Molecular and cell-based therapies for muscle degenerations: a road under construction
- 1Translational Cardiomyology Laboratory, Department of Development and Reproduction, KUL University of Leuven, Leuven, Belgium
- 2Interuniversity Institute of Myology, Italy
- 3Laboratory of Cell Metabolism and Proliferation, Vesalius Research Center, Vlaamse Institute voor Biotechnologie, Leuven, Belgium
- 4School of Life Sciences, Ecole Polytechnique Fédérale de Lausanne, Lausanne, Switzerland
- 5Department of Medicine, University of Lausanne Medical School, Lausanne, Switzerland
- 6Division of Human Anatomy, Department of Public Health, Experimental and Forensic Medicine, University of Pavia, Pavia, Italy
Despite the advances achieved in understanding the molecular biology of muscle cells in the past decades, there is still need for effective treatments of muscular degeneration caused by muscular dystrophies and for counteracting the muscle wasting caused by cachexia or sarcopenia. The corticosteroid medications currently in use for dystrophic patients merely help to control the inflammatory state and only slightly delay the progression of the disease. Unfortunately, walkers and wheel chairs are the only options for such patients to maintain independence and walking capabilities until the respiratory muscles become weak and the mechanical ventilation is needed. On the other hand, myostatin inhibition, IL-6 antagonism and synthetic ghrelin administration are examples of promising treatments in cachexia animal models. In both dystrophies and cachectic syndrome the muscular degeneration is extremely relevant and the translational therapeutic attempts to find a possible cure are well defined. In particular, molecular-based therapies are common options to be explored in order to exploit beneficial treatments for cachexia, while gene/cell therapies are mostly used in the attempt to induce a substantial improvement of the dystrophic muscular phenotype. This review focuses on the description of the use of molecular administrations and gene/stem cell therapy to treat muscular degenerations. It reviews previous trials using cell delivery protocols in mice and patients starting with the use of donor myoblasts, outlining the likely causes for their poor results and briefly focusing on satellite cell studies that raise new hope. Then it proceeds to describe recently identified stem/progenitor cells, including pluripotent stem cells and in relationship to their ability to home within a dystrophic muscle and to differentiate into skeletal muscle cells. Different known features of various stem cells are compared in this perspective, and the few available examples of their use in animal models of muscular degeneration are reported. Since non coding RNAs, including microRNAs (miRNAs), are emerging as prominent players in the regulation of stem cell fates we also provides an outline of the role of microRNAs in the control of myogenic commitment. Finally, based on our current knowledge and the rapid advance in stem cell biology, a prediction of clinical translation for cell therapy protocols combined with molecular treatments is discussed.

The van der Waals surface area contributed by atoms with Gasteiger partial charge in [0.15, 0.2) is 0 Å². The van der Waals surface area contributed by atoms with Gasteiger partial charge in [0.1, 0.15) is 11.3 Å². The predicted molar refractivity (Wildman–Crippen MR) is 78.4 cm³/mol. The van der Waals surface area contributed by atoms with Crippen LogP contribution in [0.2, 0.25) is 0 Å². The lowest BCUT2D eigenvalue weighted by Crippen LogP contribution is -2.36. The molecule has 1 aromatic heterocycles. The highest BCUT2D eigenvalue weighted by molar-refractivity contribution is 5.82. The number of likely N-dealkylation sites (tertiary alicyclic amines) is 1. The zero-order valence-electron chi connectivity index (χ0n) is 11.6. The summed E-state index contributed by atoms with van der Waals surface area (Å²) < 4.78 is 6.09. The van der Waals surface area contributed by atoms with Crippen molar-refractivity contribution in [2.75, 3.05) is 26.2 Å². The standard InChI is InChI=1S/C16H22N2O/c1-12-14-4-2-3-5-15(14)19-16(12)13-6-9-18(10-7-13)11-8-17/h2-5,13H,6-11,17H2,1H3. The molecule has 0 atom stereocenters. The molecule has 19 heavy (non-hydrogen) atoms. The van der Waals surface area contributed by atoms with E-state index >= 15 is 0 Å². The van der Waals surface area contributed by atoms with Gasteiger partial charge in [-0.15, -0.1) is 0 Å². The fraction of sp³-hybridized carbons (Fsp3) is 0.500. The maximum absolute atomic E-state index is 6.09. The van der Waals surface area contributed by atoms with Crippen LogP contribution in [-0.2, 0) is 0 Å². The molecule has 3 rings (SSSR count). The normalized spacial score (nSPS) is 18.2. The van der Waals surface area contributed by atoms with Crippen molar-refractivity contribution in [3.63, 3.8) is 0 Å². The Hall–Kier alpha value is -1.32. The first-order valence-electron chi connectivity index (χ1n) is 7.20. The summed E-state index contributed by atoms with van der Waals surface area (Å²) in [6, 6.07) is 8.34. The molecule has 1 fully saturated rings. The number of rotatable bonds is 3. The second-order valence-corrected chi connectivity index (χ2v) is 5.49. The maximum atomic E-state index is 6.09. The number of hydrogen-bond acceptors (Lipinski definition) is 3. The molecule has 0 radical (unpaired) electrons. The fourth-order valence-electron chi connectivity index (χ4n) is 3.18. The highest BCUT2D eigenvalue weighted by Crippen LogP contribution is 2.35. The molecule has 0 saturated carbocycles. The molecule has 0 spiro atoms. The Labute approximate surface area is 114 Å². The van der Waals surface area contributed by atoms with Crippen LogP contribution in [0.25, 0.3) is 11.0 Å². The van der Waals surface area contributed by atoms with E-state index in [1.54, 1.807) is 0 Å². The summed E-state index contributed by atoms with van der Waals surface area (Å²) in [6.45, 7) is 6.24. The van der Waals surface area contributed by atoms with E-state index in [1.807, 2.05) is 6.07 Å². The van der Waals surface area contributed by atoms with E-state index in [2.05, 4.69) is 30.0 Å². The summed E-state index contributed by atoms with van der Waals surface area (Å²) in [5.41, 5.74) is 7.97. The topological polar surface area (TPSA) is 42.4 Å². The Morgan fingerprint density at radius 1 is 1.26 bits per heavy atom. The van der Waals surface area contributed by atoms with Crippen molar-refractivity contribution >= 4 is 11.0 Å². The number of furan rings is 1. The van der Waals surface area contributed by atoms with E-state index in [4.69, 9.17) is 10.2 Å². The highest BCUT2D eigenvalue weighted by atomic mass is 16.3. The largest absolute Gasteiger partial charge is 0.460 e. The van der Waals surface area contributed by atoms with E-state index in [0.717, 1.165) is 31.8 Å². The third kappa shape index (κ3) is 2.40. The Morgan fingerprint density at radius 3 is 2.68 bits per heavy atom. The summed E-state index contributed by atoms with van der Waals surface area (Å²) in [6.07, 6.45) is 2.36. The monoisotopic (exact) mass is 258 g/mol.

Keywords: muscle degeneration, molecular treatments, stem cells, gene and cell therapies, cachexia
Citation: Berardi E, Annibali D, Cassano M, Crippa S and Sampaolesi M (2014) Molecular and cell-based therapies for muscle degenerations: a road under construction. Front. Physiol. 5:119. doi: 10.3389/fphys.2014.00119
Received: 25 November 2013; Accepted: 12 March 2014;
Published online: 08 April 2014.
Edited by:Carlos Hermano J. Pinheiro, University of São Paulo, Brazil
Reviewed by:Alessandra Sacco, Sanford-Burnham Medical Research Institute, USA
Radbod Darabi, University of Texas Medical Health Center at Houston, USA
Copyright © 2014 Berardi, Annibali, Cassano, Crippa and Sampaolesi. This is an open-access article distributed under the terms of the Creative Commons Attribution License (CC BY). The use, distribution or reproduction in other forums is permitted, provided the original author(s) or licensor are credited and that the original publication in this journal is cited, in accordance with accepted academic practice. No use, distribution or reproduction is permitted which does not comply with these terms.
*Correspondence: Maurilio Sampaolesi, Translational Cardiomyology Laboratory, Department of Development and Reproduction, KUL University of Leuven, Stem Cell Research Institute, 49 Herestraat B-3000 Leuven, Belgium e-mail: firstname.lastname@example.org